‘World’s loneliest elephant’ set to leave zoo for a better home

In 2012, an elephant by the name of Kaavan lost his partner at the Marghazar zoo in the Pakistani capital of Islamabad. Ever since then, Kaavan has been without any elephant friends, languishing within a zoo that has been ordered to be closed because of abysmal conditions.

Kaavan’s sad story led him to be dubbed as the “world’s loneliest elephant” by animal activist supporters, who have been advocating for the elephant’s relocation. Fortunately, we have gotten word that the elephant will be allowed to leave his Pakistani zoo and be transferred to better conditions.

According to Martin Bauer, a spokesman for animal rights group Four Paws, the elephant has finally been given medical approval to travel, most likely to Cambodia, where he will find companionship and better conditions.

The examination showed that Kavaan was overweight and showing signs of malnutrition. His nails were also cracked and overgrown from years of living in an unsuitable enclosure with flooring that damaged his feet. His recovery will be a long one, said Bauer, adding that Kaavan’s wounds are more than just physical. He also exhibits behavioral issues.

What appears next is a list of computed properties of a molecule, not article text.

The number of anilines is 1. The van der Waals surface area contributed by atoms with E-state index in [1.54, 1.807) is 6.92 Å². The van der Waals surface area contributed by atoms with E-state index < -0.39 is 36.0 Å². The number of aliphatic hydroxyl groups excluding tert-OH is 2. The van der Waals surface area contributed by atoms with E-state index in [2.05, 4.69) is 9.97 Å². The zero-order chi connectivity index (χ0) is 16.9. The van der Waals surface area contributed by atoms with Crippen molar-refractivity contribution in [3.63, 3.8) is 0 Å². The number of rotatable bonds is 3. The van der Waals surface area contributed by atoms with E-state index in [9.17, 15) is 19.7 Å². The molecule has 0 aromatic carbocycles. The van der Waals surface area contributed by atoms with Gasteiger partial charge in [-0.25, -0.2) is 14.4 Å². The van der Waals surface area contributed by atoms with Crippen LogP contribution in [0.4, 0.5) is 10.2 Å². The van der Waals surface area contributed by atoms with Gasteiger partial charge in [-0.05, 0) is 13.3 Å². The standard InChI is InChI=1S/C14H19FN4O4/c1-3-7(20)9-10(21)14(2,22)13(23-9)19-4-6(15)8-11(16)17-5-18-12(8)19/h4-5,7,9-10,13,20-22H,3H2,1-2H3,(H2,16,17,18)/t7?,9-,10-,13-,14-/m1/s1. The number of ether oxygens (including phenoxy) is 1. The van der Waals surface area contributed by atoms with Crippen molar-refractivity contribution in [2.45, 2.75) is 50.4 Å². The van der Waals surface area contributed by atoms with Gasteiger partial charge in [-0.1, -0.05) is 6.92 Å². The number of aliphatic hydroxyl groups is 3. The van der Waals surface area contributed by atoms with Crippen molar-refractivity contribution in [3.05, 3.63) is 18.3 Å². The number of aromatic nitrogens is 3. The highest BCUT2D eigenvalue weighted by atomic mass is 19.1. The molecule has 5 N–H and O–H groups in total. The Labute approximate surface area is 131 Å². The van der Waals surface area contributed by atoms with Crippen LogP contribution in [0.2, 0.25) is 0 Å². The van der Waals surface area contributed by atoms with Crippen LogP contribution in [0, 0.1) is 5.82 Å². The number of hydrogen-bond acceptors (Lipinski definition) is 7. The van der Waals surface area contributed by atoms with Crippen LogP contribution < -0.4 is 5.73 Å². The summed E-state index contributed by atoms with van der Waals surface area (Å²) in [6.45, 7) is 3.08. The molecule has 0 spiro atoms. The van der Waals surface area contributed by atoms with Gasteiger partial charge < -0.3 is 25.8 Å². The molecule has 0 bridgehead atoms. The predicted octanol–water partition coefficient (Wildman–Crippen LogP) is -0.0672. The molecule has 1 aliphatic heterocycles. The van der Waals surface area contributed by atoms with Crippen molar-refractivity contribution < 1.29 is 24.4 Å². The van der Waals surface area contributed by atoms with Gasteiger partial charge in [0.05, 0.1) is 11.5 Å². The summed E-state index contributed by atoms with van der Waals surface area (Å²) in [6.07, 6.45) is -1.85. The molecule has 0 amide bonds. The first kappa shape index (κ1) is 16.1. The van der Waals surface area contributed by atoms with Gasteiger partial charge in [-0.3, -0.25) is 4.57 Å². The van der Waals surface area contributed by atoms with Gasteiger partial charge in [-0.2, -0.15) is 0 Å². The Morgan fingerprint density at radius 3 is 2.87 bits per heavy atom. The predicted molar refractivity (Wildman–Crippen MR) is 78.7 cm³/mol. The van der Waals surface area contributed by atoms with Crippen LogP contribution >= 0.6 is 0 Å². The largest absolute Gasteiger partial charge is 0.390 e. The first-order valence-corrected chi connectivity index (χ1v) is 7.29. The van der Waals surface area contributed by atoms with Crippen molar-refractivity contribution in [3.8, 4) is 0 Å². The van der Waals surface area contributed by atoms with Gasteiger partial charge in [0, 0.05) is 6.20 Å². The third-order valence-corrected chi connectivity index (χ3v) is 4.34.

Nonetheless, with a relocation in the works, it seems a brighter future lies ahead for the “world’s loneliest elephant.”

Solution News Source

‘World’s loneliest elephant’ set to leave zoo for a better home

In 2012, an elephant by the name of Kaavan lost his partner at the Marghazar zoo in the Pakistani capital of Islamabad. Ever since then, Kaavan has been without any elephant friends, languishing within a zoo that has been ordered to be closed because of abysmal conditions.

Kaavan’s sad story led him to be dubbed as the “world’s loneliest elephant” by animal activist supporters, who have been advocating for the elephant’s relocation. Fortunately, we have gotten word that the elephant will be allowed to leave his Pakistani zoo and be transferred to better conditions.

According to Martin Bauer, a spokesman for animal rights group Four Paws, the elephant has finally been given medical approval to travel, most likely to Cambodia, where he will find companionship and better conditions.

The examination showed that Kavaan was overweight and showing signs of malnutrition. His nails were also cracked and overgrown from years of living in an unsuitable enclosure with flooring that damaged his feet. His recovery will be a long one, said Bauer, adding that Kaavan’s wounds are more than just physical. He also exhibits behavioral issues.

Nonetheless, with a relocation in the works, it seems a brighter future lies ahead for the “world’s loneliest elephant.”

Solution News Source

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